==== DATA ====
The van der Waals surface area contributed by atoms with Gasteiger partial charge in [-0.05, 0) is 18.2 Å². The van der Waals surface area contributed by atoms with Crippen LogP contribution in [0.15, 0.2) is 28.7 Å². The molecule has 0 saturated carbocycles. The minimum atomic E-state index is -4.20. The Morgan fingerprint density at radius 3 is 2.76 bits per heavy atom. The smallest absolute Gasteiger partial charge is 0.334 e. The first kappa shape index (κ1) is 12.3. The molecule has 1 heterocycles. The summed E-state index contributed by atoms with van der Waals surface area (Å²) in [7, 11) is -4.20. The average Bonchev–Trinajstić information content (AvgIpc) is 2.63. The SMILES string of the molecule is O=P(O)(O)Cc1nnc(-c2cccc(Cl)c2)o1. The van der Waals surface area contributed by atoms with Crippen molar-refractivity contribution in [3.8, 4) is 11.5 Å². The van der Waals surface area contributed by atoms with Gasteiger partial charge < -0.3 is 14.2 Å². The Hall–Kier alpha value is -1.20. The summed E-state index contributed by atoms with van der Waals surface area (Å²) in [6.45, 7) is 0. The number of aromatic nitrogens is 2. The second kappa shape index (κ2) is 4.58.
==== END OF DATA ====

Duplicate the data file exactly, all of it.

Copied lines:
The van der Waals surface area contributed by atoms with Gasteiger partial charge in [-0.05, 0) is 18.2 Å². The van der Waals surface area contributed by atoms with Crippen LogP contribution in [0.15, 0.2) is 28.7 Å². The molecule has 0 saturated carbocycles. The minimum atomic E-state index is -4.20. The Morgan fingerprint density at radius 3 is 2.76 bits per heavy atom. The smallest absolute Gasteiger partial charge is 0.334 e. The first kappa shape index (κ1) is 12.3. The molecule has 1 heterocycles. The summed E-state index contributed by atoms with van der Waals surface area (Å²) in [7, 11) is -4.20. The average Bonchev–Trinajstić information content (AvgIpc) is 2.63. The SMILES string of the molecule is O=P(O)(O)Cc1nnc(-c2cccc(Cl)c2)o1. The van der Waals surface area contributed by atoms with Crippen molar-refractivity contribution in [3.8, 4) is 11.5 Å². The van der Waals surface area contributed by atoms with Gasteiger partial charge < -0.3 is 14.2 Å². The Hall–Kier alpha value is -1.20. The summed E-state index contributed by atoms with van der Waals surface area (Å²) in [6.45, 7) is 0. The number of aromatic nitrogens is 2. The second kappa shape index (κ2) is 4.58.